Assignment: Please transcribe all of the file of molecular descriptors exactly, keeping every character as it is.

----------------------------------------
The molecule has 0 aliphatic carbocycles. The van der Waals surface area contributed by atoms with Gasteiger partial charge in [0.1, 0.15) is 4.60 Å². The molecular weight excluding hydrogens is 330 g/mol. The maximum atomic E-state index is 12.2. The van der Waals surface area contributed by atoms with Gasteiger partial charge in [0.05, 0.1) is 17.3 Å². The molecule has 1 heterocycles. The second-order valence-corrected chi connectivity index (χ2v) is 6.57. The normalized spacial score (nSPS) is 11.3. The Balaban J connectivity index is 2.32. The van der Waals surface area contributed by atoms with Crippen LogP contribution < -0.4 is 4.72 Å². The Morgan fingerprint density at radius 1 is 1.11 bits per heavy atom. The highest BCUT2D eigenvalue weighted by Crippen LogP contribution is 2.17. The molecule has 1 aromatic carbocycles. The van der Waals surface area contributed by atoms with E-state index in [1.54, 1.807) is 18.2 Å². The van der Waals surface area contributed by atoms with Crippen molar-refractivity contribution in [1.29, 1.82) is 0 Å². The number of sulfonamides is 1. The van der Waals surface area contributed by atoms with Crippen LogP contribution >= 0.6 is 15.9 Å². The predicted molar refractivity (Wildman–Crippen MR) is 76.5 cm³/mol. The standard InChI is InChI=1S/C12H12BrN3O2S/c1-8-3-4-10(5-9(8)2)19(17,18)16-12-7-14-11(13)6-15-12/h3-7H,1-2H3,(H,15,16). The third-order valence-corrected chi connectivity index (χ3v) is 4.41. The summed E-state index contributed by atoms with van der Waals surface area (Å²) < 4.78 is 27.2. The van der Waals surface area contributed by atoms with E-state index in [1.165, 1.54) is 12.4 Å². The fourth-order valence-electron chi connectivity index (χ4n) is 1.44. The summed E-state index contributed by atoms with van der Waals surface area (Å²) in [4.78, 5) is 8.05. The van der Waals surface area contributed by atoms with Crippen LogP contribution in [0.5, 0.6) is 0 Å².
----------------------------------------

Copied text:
The molecule has 0 aliphatic carbocycles. The van der Waals surface area contributed by atoms with Gasteiger partial charge in [0.1, 0.15) is 4.60 Å². The molecular weight excluding hydrogens is 330 g/mol. The maximum atomic E-state index is 12.2. The van der Waals surface area contributed by atoms with Gasteiger partial charge in [0.05, 0.1) is 17.3 Å². The molecule has 1 heterocycles. The second-order valence-corrected chi connectivity index (χ2v) is 6.57. The normalized spacial score (nSPS) is 11.3. The Balaban J connectivity index is 2.32. The van der Waals surface area contributed by atoms with Crippen LogP contribution < -0.4 is 4.72 Å². The Morgan fingerprint density at radius 1 is 1.11 bits per heavy atom. The highest BCUT2D eigenvalue weighted by Crippen LogP contribution is 2.17. The molecule has 1 aromatic carbocycles. The van der Waals surface area contributed by atoms with E-state index in [1.54, 1.807) is 18.2 Å². The van der Waals surface area contributed by atoms with Crippen molar-refractivity contribution in [1.29, 1.82) is 0 Å². The number of sulfonamides is 1. The van der Waals surface area contributed by atoms with Crippen LogP contribution >= 0.6 is 15.9 Å². The predicted molar refractivity (Wildman–Crippen MR) is 76.5 cm³/mol. The standard InChI is InChI=1S/C12H12BrN3O2S/c1-8-3-4-10(5-9(8)2)19(17,18)16-12-7-14-11(13)6-15-12/h3-7H,1-2H3,(H,15,16). The third-order valence-corrected chi connectivity index (χ3v) is 4.41. The summed E-state index contributed by atoms with van der Waals surface area (Å²) < 4.78 is 27.2. The van der Waals surface area contributed by atoms with E-state index in [1.165, 1.54) is 12.4 Å². The fourth-order valence-electron chi connectivity index (χ4n) is 1.44. The summed E-state index contributed by atoms with van der Waals surface area (Å²) in [4.78, 5) is 8.05. The van der Waals surface area contributed by atoms with Crippen LogP contribution in [0.5, 0.6) is 0 Å².